What you described about your Grandma and her circle, I witnessed it firsthand in Banaras, when I was studying in BHU. It comes naturally to small cities. I didn’t like Banaras at first, even though my roots were there. Maybe I was homesick. But once I settled in, I fell in love with the city. I just can’t explain the reason but I want that I spend my last days in Banaras and if I get the luxury of being with my friends there I will attain heaven even before leaving this world. I will find salvation amid that chaos. That chaos is life, even though intimidating at first.


  3. Alka Bansal says:

    Dear outstanding it reminded me of the days I spent with amma sitting on roof in group of ladies where amma use to guide us how to knit.
    Good old days.


    1. Anita Sharma says:

      You are right.
      We have traversed from being nosy about every one’s business to minding our own!
      In the process we have forgone the joy of human connection.
      Materially those ladies had little but invested in human relations but we are busy making more money to buy more stuff which cannot give a fraction of joy that a strong connection does
      Time to slow, nurture, love and live meaningfully!


  4. Sanjay says:

    लवी एक कहावत है कि
    दिल खोल लिया होता यारों के साथ !!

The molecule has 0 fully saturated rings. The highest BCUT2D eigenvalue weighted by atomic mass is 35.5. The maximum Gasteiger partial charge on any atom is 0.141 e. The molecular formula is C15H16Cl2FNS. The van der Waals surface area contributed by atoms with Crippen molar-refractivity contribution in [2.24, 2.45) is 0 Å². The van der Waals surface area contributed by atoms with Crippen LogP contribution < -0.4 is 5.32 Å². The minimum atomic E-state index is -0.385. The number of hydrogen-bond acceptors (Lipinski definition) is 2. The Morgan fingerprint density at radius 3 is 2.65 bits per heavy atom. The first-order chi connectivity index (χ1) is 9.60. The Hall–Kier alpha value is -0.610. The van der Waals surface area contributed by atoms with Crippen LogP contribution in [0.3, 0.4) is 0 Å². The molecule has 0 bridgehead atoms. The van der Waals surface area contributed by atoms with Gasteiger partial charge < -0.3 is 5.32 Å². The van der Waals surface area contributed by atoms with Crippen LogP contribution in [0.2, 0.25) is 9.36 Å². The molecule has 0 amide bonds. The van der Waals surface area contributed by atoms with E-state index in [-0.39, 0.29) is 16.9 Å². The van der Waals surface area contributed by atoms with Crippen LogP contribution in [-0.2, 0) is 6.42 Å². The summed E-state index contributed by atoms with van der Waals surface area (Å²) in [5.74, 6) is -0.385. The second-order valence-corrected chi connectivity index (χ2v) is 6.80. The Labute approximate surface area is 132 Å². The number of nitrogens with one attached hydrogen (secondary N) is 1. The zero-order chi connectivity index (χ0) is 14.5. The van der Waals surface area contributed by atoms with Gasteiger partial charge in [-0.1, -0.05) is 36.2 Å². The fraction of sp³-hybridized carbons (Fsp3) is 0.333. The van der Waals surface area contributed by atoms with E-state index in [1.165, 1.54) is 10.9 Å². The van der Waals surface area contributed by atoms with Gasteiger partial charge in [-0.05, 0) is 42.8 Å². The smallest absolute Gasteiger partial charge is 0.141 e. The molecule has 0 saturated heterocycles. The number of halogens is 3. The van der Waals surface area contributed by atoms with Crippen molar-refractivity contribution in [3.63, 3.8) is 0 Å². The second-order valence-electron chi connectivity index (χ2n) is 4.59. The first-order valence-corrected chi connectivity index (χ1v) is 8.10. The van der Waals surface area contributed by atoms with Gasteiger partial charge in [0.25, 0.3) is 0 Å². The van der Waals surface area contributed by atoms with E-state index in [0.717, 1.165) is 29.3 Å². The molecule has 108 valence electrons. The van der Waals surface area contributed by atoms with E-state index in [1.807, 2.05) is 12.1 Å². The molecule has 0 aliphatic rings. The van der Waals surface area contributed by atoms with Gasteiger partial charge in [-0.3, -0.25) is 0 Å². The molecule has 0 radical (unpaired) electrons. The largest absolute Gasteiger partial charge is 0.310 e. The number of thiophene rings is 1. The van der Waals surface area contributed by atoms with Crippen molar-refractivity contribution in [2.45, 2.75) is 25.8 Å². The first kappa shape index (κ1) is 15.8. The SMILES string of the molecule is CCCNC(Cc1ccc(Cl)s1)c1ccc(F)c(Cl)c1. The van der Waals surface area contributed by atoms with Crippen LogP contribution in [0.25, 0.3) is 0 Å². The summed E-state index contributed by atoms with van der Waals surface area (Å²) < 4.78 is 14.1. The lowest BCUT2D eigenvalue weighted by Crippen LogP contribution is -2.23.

तो ना खोलना पड़ता औज़ारों के साथ !!

    Liked by 1 person

  5. Anonymous says:

    Beautifully written Lavi.


  6. Nupur says:


    I was once again tempted to write about my own grandmother. And mind you, she is still a knitter! At ~80, for I do not know her actual age and I doubt if she knows it too, there is not a bone of lethargy in her. But I divert. I shall skip writing a blog about her this time. Don’t want to make it a habit. Just want to let you know that I thoroughly enjoyed reading your post on your grandmother.


    Liked by 1 person

  7. goelshilpa72 says:

    Loved reading it Lavi . You have a way with words . I might think the same but can never express it so well. You have some cousins too ,do reach out anytime.


  8. Rachna says:

    Well said p . If one has people who one can say whatever to and whenever…that’s the support all need. Its a rarity these days , what with large cities spawning people and yet lonliness thrives in a big big way.
    Support .. was well exemplified when migrants chose to walk back home. They have support back home. Cities provide no such succour.
    Only work never enough. Life needs to be mixed into the conundrum.


  9. Minoo rawat says:

    Beautifully written!I can visualise my mum knitting with closed eyes during early mornings n late evenings.she used to wait for sarita magazine winter collections to get knitting ideas . All the best Pallavi, waiting for more write ups !


  10. Rasika says:

    Thank you Lavi! This post has come at a very opportune time for many of us. Cannot thank you enough for it.

    Liked by 1 person

  11. A says:

    Beautifully written. I’ve always believed in keeping my feelings to myself. After reading your post, I cant help but wonder if that’s unhealthy. The new philosophies of being your own best friend and not revealing too much information may be doing more harm than good.